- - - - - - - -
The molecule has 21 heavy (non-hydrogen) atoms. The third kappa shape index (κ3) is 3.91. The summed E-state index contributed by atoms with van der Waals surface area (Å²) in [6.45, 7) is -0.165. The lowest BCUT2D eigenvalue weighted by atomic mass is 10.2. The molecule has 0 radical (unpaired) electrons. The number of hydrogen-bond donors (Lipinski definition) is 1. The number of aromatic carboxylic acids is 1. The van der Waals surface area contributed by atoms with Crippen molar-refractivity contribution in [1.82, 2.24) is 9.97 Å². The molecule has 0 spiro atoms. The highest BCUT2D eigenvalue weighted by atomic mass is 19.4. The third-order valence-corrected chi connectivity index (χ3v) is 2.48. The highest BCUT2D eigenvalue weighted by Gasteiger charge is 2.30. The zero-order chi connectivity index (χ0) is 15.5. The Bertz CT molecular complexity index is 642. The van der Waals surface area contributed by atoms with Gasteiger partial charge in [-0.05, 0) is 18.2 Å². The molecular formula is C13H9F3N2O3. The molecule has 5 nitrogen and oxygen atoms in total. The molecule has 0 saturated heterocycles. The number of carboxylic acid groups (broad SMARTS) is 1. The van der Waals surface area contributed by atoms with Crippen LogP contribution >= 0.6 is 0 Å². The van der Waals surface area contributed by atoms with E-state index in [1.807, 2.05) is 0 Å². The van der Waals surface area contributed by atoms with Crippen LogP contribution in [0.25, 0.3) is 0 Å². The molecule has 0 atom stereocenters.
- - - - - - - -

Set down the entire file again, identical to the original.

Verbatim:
The molecule has 21 heavy (non-hydrogen) atoms. The third kappa shape index (κ3) is 3.91. The summed E-state index contributed by atoms with van der Waals surface area (Å²) in [6.45, 7) is -0.165. The lowest BCUT2D eigenvalue weighted by atomic mass is 10.2. The molecule has 0 radical (unpaired) electrons. The number of hydrogen-bond donors (Lipinski definition) is 1. The number of aromatic carboxylic acids is 1. The van der Waals surface area contributed by atoms with Crippen molar-refractivity contribution in [1.82, 2.24) is 9.97 Å². The molecule has 0 spiro atoms. The highest BCUT2D eigenvalue weighted by atomic mass is 19.4. The third-order valence-corrected chi connectivity index (χ3v) is 2.48. The highest BCUT2D eigenvalue weighted by Gasteiger charge is 2.30. The zero-order chi connectivity index (χ0) is 15.5. The Bertz CT molecular complexity index is 642. The van der Waals surface area contributed by atoms with Gasteiger partial charge in [-0.05, 0) is 18.2 Å². The molecular formula is C13H9F3N2O3. The molecule has 5 nitrogen and oxygen atoms in total. The molecule has 0 saturated heterocycles. The number of carboxylic acid groups (broad SMARTS) is 1. The van der Waals surface area contributed by atoms with Crippen LogP contribution >= 0.6 is 0 Å². The van der Waals surface area contributed by atoms with E-state index in [1.807, 2.05) is 0 Å². The van der Waals surface area contributed by atoms with Crippen LogP contribution in [0.25, 0.3) is 0 Å². The molecule has 0 atom stereocenters.